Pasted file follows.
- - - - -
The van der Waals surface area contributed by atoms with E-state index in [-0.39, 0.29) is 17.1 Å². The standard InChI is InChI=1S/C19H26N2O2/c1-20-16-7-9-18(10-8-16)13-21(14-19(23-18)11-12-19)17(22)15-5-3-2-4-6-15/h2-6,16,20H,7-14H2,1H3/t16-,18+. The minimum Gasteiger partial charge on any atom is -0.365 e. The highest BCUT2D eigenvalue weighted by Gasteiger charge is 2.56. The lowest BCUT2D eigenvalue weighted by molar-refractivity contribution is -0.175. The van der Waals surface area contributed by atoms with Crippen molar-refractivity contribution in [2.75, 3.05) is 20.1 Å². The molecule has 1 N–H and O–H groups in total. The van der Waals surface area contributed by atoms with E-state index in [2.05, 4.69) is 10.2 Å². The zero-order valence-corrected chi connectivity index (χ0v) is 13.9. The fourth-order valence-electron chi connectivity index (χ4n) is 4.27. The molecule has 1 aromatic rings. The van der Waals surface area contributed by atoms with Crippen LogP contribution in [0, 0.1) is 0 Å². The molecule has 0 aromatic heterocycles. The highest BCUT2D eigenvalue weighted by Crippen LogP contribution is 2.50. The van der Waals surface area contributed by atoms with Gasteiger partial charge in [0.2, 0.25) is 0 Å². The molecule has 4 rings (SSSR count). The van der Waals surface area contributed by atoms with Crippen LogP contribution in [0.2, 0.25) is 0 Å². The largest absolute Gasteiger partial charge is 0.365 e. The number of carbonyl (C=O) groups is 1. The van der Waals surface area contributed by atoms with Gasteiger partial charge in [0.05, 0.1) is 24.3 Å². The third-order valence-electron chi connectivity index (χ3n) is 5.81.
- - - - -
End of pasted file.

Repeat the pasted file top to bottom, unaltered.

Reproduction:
The van der Waals surface area contributed by atoms with E-state index in [-0.39, 0.29) is 17.1 Å². The standard InChI is InChI=1S/C19H26N2O2/c1-20-16-7-9-18(10-8-16)13-21(14-19(23-18)11-12-19)17(22)15-5-3-2-4-6-15/h2-6,16,20H,7-14H2,1H3/t16-,18+. The minimum Gasteiger partial charge on any atom is -0.365 e. The highest BCUT2D eigenvalue weighted by Gasteiger charge is 2.56. The lowest BCUT2D eigenvalue weighted by molar-refractivity contribution is -0.175. The van der Waals surface area contributed by atoms with Crippen molar-refractivity contribution in [2.75, 3.05) is 20.1 Å². The molecule has 1 N–H and O–H groups in total. The van der Waals surface area contributed by atoms with E-state index in [2.05, 4.69) is 10.2 Å². The zero-order valence-corrected chi connectivity index (χ0v) is 13.9. The fourth-order valence-electron chi connectivity index (χ4n) is 4.27. The molecule has 1 aromatic rings. The van der Waals surface area contributed by atoms with Crippen LogP contribution in [0, 0.1) is 0 Å². The molecule has 0 aromatic heterocycles. The highest BCUT2D eigenvalue weighted by Crippen LogP contribution is 2.50. The van der Waals surface area contributed by atoms with Gasteiger partial charge in [0.2, 0.25) is 0 Å². The molecule has 4 rings (SSSR count). The van der Waals surface area contributed by atoms with Crippen LogP contribution in [0.2, 0.25) is 0 Å². The largest absolute Gasteiger partial charge is 0.365 e. The number of carbonyl (C=O) groups is 1. The van der Waals surface area contributed by atoms with Gasteiger partial charge in [0.05, 0.1) is 24.3 Å². The third-order valence-electron chi connectivity index (χ3n) is 5.81.